Instead of further increasing pressure on water resources, the modern industry can be a part of the solution. One of the ways to help preserve water resources and aquatic ecosystems is water recycling.
Recycled water is collected and treated salvaged wastewater and/or runoff water, purified enough so it can be re-used as clean technical water.
The most significant demand for recycled water occurs in farming and irrigation, industrial activities that use a lot of water in the production processes, and wash down operations of various kinds.
Despite the beginning unfavorable environmental parameters, these businesses can create a closed system of water usage and recycling. Investing in a water-recycling facility can be an intelligent move and a cost-effective solution – especially in circumstances when freshwater prices are sure to rise in the future, along with the more rigorous legislative environmental standards.
Wash down water recycling enables your business to capture the wash down water and use it as an alternative source of clean water. Some of the businesses that can benefit from water recycling are:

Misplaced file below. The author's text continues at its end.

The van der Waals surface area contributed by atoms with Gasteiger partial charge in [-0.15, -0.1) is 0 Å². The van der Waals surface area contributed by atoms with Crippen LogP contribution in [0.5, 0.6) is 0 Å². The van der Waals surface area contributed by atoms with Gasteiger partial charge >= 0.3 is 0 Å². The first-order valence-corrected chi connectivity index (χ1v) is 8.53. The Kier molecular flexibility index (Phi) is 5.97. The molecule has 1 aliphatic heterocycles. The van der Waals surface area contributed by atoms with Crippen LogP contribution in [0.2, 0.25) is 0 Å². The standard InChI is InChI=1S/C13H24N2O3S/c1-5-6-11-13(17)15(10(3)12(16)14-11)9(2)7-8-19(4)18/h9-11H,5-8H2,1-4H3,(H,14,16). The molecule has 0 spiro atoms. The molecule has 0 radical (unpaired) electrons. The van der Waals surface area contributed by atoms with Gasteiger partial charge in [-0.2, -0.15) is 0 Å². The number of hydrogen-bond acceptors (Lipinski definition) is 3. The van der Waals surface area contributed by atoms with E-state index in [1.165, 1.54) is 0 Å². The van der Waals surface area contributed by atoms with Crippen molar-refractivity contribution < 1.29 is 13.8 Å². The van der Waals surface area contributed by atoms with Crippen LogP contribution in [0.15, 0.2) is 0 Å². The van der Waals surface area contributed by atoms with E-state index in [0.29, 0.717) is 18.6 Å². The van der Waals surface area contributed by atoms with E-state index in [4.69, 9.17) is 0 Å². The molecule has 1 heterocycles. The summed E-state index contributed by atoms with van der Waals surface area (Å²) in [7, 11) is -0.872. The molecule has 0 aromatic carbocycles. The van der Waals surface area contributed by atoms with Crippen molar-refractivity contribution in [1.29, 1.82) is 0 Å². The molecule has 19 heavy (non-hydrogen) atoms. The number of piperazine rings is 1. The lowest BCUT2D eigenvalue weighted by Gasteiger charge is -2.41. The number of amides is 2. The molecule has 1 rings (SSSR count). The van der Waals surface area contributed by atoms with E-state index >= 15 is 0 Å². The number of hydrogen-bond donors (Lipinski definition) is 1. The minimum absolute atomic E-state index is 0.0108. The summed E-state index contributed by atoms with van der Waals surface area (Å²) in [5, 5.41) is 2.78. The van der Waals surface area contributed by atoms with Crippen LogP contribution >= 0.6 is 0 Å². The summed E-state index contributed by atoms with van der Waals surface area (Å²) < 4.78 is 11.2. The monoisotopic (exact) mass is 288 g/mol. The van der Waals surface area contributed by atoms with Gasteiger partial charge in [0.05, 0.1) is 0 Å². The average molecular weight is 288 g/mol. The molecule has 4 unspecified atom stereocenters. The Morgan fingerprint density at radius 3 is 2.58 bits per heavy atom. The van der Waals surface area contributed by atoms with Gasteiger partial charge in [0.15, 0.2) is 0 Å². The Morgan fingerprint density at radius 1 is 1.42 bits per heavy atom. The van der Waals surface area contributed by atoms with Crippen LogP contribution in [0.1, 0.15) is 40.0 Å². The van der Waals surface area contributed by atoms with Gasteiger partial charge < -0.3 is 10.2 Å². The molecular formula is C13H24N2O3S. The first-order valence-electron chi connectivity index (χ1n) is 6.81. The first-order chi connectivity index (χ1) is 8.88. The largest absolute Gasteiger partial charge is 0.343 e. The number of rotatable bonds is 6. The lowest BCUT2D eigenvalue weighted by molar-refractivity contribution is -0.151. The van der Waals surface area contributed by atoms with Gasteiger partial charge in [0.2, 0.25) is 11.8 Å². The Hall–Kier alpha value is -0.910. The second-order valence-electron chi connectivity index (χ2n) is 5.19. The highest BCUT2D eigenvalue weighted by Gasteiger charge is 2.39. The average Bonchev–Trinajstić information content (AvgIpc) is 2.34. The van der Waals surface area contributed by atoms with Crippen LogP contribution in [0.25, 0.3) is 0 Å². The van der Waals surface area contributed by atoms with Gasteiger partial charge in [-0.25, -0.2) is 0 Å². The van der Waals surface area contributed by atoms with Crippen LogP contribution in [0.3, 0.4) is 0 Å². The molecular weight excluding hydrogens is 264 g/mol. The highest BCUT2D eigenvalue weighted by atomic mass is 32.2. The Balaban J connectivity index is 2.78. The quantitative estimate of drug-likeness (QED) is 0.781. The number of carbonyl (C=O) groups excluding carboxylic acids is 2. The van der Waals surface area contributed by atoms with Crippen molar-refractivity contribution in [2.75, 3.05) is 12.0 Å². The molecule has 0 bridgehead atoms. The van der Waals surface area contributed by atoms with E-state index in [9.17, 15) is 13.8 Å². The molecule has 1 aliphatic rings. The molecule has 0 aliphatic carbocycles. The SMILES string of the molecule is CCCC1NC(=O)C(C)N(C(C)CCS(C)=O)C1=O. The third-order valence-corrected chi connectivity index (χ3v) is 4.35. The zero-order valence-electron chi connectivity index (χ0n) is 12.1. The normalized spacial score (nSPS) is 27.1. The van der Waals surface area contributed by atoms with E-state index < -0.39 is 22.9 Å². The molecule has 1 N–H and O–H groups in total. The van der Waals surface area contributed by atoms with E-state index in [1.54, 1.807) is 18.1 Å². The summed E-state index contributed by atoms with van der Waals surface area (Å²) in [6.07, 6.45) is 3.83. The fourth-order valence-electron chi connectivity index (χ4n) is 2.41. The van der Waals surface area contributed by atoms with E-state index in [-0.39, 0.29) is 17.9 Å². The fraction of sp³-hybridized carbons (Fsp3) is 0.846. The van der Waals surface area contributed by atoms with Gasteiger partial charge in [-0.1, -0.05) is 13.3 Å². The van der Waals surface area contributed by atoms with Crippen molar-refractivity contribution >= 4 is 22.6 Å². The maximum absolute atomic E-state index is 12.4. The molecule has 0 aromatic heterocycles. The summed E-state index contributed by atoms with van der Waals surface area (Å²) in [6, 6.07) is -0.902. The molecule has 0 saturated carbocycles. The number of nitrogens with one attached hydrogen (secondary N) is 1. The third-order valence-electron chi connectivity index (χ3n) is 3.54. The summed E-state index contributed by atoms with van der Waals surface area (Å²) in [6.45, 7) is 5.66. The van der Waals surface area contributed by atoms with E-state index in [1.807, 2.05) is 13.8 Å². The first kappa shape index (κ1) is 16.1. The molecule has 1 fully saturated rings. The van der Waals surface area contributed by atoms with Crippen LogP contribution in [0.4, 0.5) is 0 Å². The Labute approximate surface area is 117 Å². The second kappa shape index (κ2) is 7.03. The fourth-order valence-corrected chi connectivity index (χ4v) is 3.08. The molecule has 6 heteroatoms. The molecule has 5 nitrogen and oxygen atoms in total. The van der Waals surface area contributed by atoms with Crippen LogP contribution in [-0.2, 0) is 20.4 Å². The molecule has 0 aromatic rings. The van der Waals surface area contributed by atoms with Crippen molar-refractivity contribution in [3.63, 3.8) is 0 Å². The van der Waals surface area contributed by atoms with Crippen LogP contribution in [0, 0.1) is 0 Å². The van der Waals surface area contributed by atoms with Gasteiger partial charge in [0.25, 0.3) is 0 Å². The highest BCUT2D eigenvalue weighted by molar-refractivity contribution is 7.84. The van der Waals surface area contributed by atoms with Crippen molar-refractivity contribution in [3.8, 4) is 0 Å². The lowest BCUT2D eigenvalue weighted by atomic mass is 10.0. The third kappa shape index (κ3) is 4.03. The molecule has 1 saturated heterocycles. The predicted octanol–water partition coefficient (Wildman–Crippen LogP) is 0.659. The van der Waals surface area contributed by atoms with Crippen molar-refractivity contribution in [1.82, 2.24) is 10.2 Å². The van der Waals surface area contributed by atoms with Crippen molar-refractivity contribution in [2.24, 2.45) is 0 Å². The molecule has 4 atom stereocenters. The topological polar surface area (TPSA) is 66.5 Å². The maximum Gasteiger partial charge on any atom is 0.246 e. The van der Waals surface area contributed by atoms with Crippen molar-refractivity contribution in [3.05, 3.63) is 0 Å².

- Permanent washdown facilities;
- Carwash operations;
- Industrial vehicles wash down bays;
- …and more.
Automated Wash Down Diversion System Maintenance
As with all wastewater systems, regular servicing is required to ensure flawless and quality service of diversion systems. Nearly all elements should be serviced – including pumps, diversion systems, holding tanks, and naturally, any treatment systems that are added afterward.
Our Trade Enviro experts recommend that servicing is carried out every three months.
Collecting and treating wastewater and stormwater runoff from the wash down areas is not only a sensible thing to do but also a legal requirement.
Our robust Automated Wash Down Diversion Systems will (as long as well maintained) help you effectively and flawlessly capture the runoff that needs to be treated. Also, they have a place at the beginning of the water recycling chain – an industrial activity worth investing in, for both the present and the future.
Installing proper and quality Wash Down Diversion Systems and treatment equipment will help your washdown-dependent business be responsible towards the environment, complicit with the local environmental laws, and save you a significant amount of money in the long run.
Trade Wash can provide expert advice to help you find the best solution for your needs.